Denley’s performance circumnavigates this critical shortcoming which I feel plagues so much exploratory music. How? By exciting possible semantic tangents. His rhythms grounded the improvisation, as he articulated both the determinants of his physicality (height, posture, arm-reach, breathing cycle) as well as their transcendence (shifting body weight, circular breathing, proximity sensitivity). Once he turned on the power tool and commenced breathing, the effect was like a Rube Goldberg event predicated on causal balance. The aural result was a series of passages which formed envelopes of sound, each carrying miniature algorithms of his performative situation and moment. Listening to the tubular flanging of the vibrating membrane and its frenetic aural speckling resembling spectral equalisation, I was reminded of urinating into a stainless steel toilet—sadly a pleasure disappearing from our contemporary soundscape. This is no mere vulgar assertion on my part: an enriching sonic experience in concert can propel the listener into the most unexpected locations and moments. If sound is to be truly regarded as something greater than the listener, this is where the open ear can end up.

Anthony Pateras, Anthony Burr, Inland 16.4: Through Savage Progress Anthony Pateras, Anthony Burr, Inland 16.4: Through Savage Progress
photo courtesy the artists

Threaded through the evening’s pieces was a suite of interactions between Anthony Pateras on piano and Anthony Burr on bass clarinet and sine waves. Two compositions by Burr presented his rigorous articulation of how breathing, listening, intoning and toning can generate a choral dialectic for a composer-performer of his calibre. A fixed tonal chord of maybe two or even three sine tones droned from his laptop. Now, we have heard sine wave tones many times before. I wrote a potted history of the sine wave tone last year as a chapter in the book Abstract Video Art (University of California Press), so it's hard to make small comment about it.

Burr’s pieces—Life seen by life (2016) and Word And Also Its Echo (2016)—made me think of many things. The first is the weird occurrence of hearing sine waves in a church. Who would have thought such a sonic thing would ever happen? Yet this very juncture between the ‘acousacred’ and the ‘sinospritual’ frames the semiotic substantia of how experimental music thankfully will always exist beyond prescription. Second, the uniqueness of experiencing these sine waves.

Treated as orthodoxy, Burr’s compositions are inevitably aligned with the activated listening required by and for Alvin Lucier’s excitable frequencies and Pauline Oliveros’ excited spaces. But how dull to attach an exciting performance such as this to the historicist template of what now is a modus operandi of over a half-century’s standing. Burr’s compositions granted a specific experience which—true to the Eastern perceptual philosophies which shaped certain early experimental practices—were more about the space between events rather than the events themselves.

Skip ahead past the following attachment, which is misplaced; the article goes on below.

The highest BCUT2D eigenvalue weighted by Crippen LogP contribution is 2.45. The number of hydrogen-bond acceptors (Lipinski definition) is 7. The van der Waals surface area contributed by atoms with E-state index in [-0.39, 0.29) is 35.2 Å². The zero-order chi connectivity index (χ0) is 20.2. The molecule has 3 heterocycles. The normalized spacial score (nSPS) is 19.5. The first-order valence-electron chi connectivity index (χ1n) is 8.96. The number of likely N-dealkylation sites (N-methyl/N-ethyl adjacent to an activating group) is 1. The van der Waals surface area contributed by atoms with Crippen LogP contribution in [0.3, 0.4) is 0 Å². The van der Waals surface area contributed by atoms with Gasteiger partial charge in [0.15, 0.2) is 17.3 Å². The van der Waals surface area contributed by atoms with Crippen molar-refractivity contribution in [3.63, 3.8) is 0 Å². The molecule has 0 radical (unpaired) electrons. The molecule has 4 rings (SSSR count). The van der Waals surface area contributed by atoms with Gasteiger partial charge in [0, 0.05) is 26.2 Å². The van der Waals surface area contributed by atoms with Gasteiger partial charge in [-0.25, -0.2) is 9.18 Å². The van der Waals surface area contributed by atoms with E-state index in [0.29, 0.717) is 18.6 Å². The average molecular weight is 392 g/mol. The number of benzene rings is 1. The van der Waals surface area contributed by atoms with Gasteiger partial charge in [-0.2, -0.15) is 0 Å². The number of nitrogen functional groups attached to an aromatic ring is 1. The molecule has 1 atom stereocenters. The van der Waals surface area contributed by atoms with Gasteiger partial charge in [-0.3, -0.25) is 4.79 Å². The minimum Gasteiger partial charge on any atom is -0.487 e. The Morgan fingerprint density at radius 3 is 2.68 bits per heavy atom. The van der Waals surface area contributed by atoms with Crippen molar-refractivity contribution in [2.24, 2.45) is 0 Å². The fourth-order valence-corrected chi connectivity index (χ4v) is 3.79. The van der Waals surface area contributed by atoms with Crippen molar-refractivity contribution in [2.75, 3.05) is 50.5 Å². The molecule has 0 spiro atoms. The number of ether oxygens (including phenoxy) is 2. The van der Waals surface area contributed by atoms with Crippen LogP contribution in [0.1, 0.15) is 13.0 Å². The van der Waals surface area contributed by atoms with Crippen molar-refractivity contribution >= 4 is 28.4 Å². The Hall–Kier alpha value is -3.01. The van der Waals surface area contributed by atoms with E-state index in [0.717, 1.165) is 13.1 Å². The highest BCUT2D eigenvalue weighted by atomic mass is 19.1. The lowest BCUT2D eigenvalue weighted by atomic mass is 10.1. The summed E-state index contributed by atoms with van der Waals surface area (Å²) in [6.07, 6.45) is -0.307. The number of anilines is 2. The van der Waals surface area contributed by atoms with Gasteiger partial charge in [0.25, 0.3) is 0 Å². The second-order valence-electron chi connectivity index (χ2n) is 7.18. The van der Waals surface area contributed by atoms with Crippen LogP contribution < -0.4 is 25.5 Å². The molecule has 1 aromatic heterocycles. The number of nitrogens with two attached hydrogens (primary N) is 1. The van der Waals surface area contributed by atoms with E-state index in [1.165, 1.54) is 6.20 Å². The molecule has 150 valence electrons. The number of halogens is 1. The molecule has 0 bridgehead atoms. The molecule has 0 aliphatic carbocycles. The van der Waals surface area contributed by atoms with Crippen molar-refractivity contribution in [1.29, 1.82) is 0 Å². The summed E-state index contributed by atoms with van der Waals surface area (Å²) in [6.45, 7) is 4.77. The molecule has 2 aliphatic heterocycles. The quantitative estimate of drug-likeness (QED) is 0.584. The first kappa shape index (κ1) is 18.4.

Even that reduces the sensation of the performance. I was amazed by my doubting the sine tones’ fixity each time Burr stopped his channelled breaths and tense embouchure. Was the pitch higher now, or lower, or constant? The greatest depth of any sound lies in one doubting its presence, its identity, its characteristics. For when one doubts while listening, one knows that sound is greater than can ever be heard.

Burr’s sonically invisible tones—countered by Pateras’ measured interjections of data-sets summarising the harmonic interaction between Burr’s notes and the sine wave tone—guided the audience around the sine wave tone. It was like being taken for a walk around a superstructure which patiently invited close inspection of its form and surface. These compositional techniques informed the evening’s concluding improvisation, The Long Exhale (2014-16), which re-interpreted moments from the tracks on the gorgeous Immediata CD of the same name released this year.

As Pateras and Burr sounded their final lingering tones, the membranous returned to its infinite equilibrium, like the aerated skin of water in a glass. The Inland concert series evidences a wealth of talent dedicated not merely to being ‘transgressive’ or ‘avant-garde’ (terms as radical as Bruce Willis singing the blues), but to quietly conducting contemplative research and presenting fascinating results. Sound by nature, but music by name.


Inland 16.4: Through Savage Progress; All Saints Church, Melbourne, 18 July

RealTime issue #134 Aug-Sept 2016 pg.

© Philip Brophy; for permission to reproduce apply to realtime@realtimearts.net